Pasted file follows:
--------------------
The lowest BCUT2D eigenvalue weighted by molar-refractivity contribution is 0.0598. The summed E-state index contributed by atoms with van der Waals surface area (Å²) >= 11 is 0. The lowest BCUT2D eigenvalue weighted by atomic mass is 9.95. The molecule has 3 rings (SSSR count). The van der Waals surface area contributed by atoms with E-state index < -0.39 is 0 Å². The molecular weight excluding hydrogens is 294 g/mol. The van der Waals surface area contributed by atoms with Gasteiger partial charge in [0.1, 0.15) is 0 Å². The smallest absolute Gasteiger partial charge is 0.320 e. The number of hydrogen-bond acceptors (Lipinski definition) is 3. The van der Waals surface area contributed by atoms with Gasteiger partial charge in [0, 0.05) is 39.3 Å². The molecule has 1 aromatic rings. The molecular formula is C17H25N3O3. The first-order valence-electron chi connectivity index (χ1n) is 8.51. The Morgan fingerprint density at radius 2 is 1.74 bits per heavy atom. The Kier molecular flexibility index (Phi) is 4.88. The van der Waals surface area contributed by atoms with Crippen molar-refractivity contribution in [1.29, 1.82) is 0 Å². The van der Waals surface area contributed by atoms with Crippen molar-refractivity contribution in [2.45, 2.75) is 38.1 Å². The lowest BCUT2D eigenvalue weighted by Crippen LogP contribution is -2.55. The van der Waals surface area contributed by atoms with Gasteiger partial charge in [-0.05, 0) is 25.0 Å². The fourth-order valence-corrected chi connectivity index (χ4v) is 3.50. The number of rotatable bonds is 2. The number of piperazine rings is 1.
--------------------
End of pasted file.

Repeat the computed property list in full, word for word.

The lowest BCUT2D eigenvalue weighted by molar-refractivity contribution is 0.0598. The summed E-state index contributed by atoms with van der Waals surface area (Å²) >= 11 is 0. The lowest BCUT2D eigenvalue weighted by atomic mass is 9.95. The molecule has 3 rings (SSSR count). The van der Waals surface area contributed by atoms with E-state index < -0.39 is 0 Å². The molecular weight excluding hydrogens is 294 g/mol. The van der Waals surface area contributed by atoms with Gasteiger partial charge in [0.1, 0.15) is 0 Å². The smallest absolute Gasteiger partial charge is 0.320 e. The number of hydrogen-bond acceptors (Lipinski definition) is 3. The van der Waals surface area contributed by atoms with Gasteiger partial charge in [0, 0.05) is 39.3 Å². The molecule has 1 aromatic rings. The molecular formula is C17H25N3O3. The first-order valence-electron chi connectivity index (χ1n) is 8.51. The Morgan fingerprint density at radius 2 is 1.74 bits per heavy atom. The Kier molecular flexibility index (Phi) is 4.88. The van der Waals surface area contributed by atoms with Crippen molar-refractivity contribution in [1.29, 1.82) is 0 Å². The van der Waals surface area contributed by atoms with Crippen molar-refractivity contribution in [2.45, 2.75) is 38.1 Å². The lowest BCUT2D eigenvalue weighted by Crippen LogP contribution is -2.55. The van der Waals surface area contributed by atoms with Gasteiger partial charge in [-0.05, 0) is 25.0 Å². The fourth-order valence-corrected chi connectivity index (χ4v) is 3.50. The number of rotatable bonds is 2. The number of piperazine rings is 1.